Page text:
CDL Practice Tests For Doubles And Triples

Our free cdl practice tests for Doubles And Triples are designed to help test your knowledge of the CDL Manual and sharpen your skills for taking the CDL permit and endorsement exams. They are not designed to teach you the knowledge necessary to pass the exams. Please do not try to memorize these cdl practice tests in order to get your cdl. There's a better way.

Our High Road CDL Training Program is by far the easiest and most effective way to learn the materials necessary for passing your written CDL exams and preparing for a great start to your career. We strongly suggest using the High Road (which is 100% free!) to learn the CDL manual before using our practice questions to test your knowledge.

CDL Practice Tests For Doubles And Triples

About The Doubles And Triples CDL Exam

The Doubles And Triples written CDL Exam is required for your doubles and triples endorsement. This section explains how important it is to be careful when driving with more than one trailer, how to couple and uncouple correctly, and about inspecting doubles and triples carefully.

This section covers:

  • Pulling Double/Triple Trailers
  • Coupling and Uncoupling
  • Inspecting Doubles and Triples
  • Checking Air Brakes

Advice For Safe Driving With Doubles And Triples

Pulling Double/Triple Trailers

Take special care when pulling two and three trailers. There are more things that can go wrong, and doubles/triples are less stable than other commercial vehicles. Some areas of concern are discussed below.

Prevent Trailer from Rolling Over

To prevent trailers from rolling over, you must steer gently and go slowly around corners, on ramps, off ramps and curves. A safe speed on a curve for a straight truck or a single trailer combination vehicle may be too fast for a set of doubles or triples.

Beware of the Crack-the-Whip Effect

Doubles and triples are more likely to turn over than other combination vehicles because of the "crack-the-whip" effect. You must steer gently when pulling trailers. The last trailer in a combination is most likely to turn over.

Inspect Completely

There are more critical parts to check when you have two or three trailers. Check them all. Follow the procedures described later in this section.

More Safe Driving Advice For Doubles And Triples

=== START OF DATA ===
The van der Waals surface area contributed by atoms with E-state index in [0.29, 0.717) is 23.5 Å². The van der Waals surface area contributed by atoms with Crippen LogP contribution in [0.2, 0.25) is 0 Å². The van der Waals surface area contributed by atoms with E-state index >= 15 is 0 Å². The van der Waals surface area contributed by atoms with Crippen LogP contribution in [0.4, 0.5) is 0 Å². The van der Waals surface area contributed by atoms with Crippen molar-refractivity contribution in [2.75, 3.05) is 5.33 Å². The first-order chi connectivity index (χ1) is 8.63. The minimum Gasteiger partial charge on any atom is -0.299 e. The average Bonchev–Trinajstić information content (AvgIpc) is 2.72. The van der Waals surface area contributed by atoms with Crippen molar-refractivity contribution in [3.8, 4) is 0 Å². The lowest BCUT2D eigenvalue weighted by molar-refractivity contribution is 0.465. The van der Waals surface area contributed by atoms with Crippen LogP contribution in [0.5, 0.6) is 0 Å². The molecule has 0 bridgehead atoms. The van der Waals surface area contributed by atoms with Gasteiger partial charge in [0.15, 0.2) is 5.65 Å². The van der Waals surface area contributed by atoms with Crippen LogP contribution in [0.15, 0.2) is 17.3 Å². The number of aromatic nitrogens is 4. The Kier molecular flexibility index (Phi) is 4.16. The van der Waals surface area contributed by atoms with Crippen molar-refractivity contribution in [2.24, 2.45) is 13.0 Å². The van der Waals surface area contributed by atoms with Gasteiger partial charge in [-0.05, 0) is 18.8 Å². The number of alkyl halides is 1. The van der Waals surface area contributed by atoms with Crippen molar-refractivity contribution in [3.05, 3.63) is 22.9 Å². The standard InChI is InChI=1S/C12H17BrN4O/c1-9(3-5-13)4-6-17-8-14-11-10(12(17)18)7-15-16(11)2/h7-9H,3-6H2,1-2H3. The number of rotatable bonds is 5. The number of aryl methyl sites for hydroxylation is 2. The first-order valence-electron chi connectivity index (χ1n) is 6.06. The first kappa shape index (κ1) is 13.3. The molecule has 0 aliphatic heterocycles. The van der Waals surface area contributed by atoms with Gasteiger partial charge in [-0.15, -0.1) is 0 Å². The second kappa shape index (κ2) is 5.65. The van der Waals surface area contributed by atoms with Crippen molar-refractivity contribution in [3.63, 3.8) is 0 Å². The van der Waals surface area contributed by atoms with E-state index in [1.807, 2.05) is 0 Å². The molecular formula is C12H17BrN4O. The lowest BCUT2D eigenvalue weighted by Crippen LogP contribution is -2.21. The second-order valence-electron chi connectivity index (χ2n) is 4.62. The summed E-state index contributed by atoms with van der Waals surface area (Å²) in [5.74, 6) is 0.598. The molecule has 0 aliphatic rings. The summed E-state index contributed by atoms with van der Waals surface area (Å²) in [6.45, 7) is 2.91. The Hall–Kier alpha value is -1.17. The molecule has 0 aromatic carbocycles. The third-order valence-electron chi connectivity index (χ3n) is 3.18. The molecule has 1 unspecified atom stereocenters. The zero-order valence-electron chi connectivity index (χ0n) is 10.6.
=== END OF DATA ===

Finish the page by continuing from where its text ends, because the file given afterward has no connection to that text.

Look Far Ahead

Doubles and triples must be driven very smoothly to avoid rollover or jackknife. Therefore, look far ahead so you can slow down or change lanes gradually when necessary.

Manage Space

Doubles and triples take up more space than other commercial vehicles. They are not only longer, but also need more space because they cannot be turned or stopped suddenly. Allow more following distance. Make sure you have large enough gaps before entering or crossing traffic. Be certain you are clear at the sides before changing lanes.

Adverse Conditions

Be more careful in adverse conditions. In bad weather, slippery conditions and mountain driving, you must be especially careful if you drive double and triple bottoms. You will have greater length and more dead axles to pull with your drive axles than other drivers. There is more chance for skids and loss of traction.

Parking the Vehicle

Make sure you do not get in a spot you cannot pull straight through. You need to be aware of how parking lots are arranged in order to avoid a long and difficult escape.

Antilock Braking Systems on Converter Dollies

Converter dollies built on or after March 1, 1998, are required to have antilock brakes. These dollies will have a yellow lamp on the left side of the dolly

Questions You Should Know For Doubles And Triples

  • 1. What is a converter dolly?
  • 2. Do converter dollies have spring brakes?
  • 3. What three methods can you use to secure a second trailer before coupling?
  • 4. How do you check to make sure trailer height is correct before coupling?
  • 5. What do you check when making a visual check of coupling?

More Questions You Should Know For Doubles And Triples

  • 6. Why should you pull a dolly out from under a trailer before you disconnect it from the trailer in front?
  • 7. What should you check for when inspecting the converter dolly? The pintle hook?
  • 8. Should the shut-off valves on the rear of the last trailer be open or closed? On the first trailer in a set of doubles? On the middle trailer of a set of triples?
  • 9. How can you test that air flows to all trailers?
  • 10. How do you know if your converter dolly is equipped with antilock brakes?

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